OCT Screening

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OCT Scanning at Gibson & Syme, Edinburgh

What do the International Space Station, Princess Alexandra Eye Pavilion and Gibson & Syme eyecare in Edinburgh have in common?  They all have the same ultra-performance model of OCT scanning equipment produced by German engineering company, Heidelberg. But what is OCT scanning and why is this piece of optical machinery revolutionising eyecare? 

OCT – the CAT scan for eyes

OCT – or Optical Coherence Tomography to give it its full name – is the latest ground-breaking technology for early detection of eye disease such as macular degeneration, glaucoma, macular holes, vitreous detachments, eye tumours and diabetes. It’s like a CAT scan for your eyes; a completely non-invasive screening procedure that delivers instant 4D high-definition images of the cross section of the retina, retinal nerve fibre layer and optical nerve head – and it’s available at only two places in Edinburgh’s city centre – Gibson & Syme opticians in Bonnington Road and the Princess Alexandra Eye Pavilion. Why is this significant?  

Prioritising NHS eye appointments

The Eye Pavilion, like other NHS facilities is stretched to capacity. This means prioritising referrals from opticians based on the most urgent. Most referrals, the result of standard ophthalmic tests, are given when the optician suspects something is wrong. However, an OCT scan using the latest Heidelberg engineered equipment can pinpoint abnormalities to within 1 micron (0.001 millimetre), taking the guesswork out of the equation. When an issue is detected the digital images can be sent directly to the Eye Pavilion and the hospital can then decide how quickly the person needs to be seen, and urgent pre-defined eye health issues will usually be prioritised over suspected cases. This is particularly important for elderly people.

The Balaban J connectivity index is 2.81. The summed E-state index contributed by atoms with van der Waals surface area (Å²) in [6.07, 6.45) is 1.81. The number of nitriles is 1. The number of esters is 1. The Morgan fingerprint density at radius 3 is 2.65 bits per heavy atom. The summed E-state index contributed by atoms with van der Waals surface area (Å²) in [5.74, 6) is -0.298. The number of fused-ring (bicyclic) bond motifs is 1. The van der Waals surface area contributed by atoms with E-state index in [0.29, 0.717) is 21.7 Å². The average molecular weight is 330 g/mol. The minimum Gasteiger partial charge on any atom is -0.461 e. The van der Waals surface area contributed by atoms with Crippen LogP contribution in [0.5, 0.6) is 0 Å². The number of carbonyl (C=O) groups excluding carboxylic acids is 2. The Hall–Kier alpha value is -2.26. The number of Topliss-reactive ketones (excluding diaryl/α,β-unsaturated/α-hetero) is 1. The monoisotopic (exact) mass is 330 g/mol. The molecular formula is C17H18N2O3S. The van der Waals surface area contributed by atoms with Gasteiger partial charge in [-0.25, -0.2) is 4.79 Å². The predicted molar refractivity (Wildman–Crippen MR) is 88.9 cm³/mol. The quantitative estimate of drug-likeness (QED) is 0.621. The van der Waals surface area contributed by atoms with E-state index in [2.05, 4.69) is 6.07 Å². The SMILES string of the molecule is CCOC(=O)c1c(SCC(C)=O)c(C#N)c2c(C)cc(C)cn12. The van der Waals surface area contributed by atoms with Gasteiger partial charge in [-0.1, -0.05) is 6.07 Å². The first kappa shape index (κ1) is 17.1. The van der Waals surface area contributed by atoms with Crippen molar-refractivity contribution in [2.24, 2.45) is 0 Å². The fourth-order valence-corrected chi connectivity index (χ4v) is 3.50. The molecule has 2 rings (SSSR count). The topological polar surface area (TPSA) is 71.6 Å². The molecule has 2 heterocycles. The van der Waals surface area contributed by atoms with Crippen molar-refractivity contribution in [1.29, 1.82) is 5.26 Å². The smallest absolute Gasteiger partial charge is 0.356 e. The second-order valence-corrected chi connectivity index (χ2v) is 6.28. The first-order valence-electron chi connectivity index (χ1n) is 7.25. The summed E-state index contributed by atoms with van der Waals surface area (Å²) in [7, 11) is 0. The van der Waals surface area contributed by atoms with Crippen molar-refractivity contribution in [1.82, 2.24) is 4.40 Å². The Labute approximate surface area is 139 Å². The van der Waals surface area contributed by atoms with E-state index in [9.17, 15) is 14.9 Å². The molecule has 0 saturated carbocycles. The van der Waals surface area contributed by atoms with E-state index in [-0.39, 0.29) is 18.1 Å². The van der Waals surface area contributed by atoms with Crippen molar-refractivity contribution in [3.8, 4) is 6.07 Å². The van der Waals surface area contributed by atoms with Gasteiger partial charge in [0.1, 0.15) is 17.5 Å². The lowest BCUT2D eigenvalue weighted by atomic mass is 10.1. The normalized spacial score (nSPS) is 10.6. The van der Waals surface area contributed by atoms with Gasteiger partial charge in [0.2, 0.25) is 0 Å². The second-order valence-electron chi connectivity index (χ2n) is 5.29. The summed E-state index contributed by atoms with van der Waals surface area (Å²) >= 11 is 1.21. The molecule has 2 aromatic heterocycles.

Wet versus dry macular degeneration

One eye condition that is usually age related is macular degeneration. The macula is an area within the retina towards the back of the eye. It has a highly concentrated system of photoreceptor cells and is responsible for our direct vision. The rest of the retina is responsible for our peripheral vision. A typical symptom of macular degeneration is a blurring of images directly in front while the peripheral vision appears fine. Sufferers may often describe it as ‘looking down a tunnel’ - faces are blurred but everything else is clear. However, there are two types of macular degeneration (MD) – wet and dry. An OCT scan goes beyond the macular area to the layers behind and can pinpoint which type of MD it is instantly and here’s the good news. While dry macular degeneration can’t be treated, wet MD can. A referral based on an accurate diagnosis can immediately be given to the NHS who are more likely to be able to save someone’s sight if the condition is caught early enough. 

 

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What does OCT involve and how much does it cost?

Gibson & Syme have invested in the highest specification OCT scanner in Edinburgh to match the one at the Eye Pavilion. The actual OCT procedure takes around 10-minutes, is completely painless and non-invasive and simply involves looking into a lens while the camera captures images of the eye. The procedure is repeated for the other eye and the optician then explains the findings from the images. The cost is £55 for an OCT scan which is reduced to £35 if carried out at the same time as an eye exam. We only have one pair of eyes, so for the cost of a trip to a dental hygienist or nail salon you can get complete peace of mind that your eyes are in good working order, or an opportunity to deal with eye health issues before they become serious. And, if it’s good enough for astronaut Tim Peake, it’s good enough for clients of Gibson & Syme.

Find out more about OCT scanning at Gibson & Syme by calling 0131 553 9000 today.        

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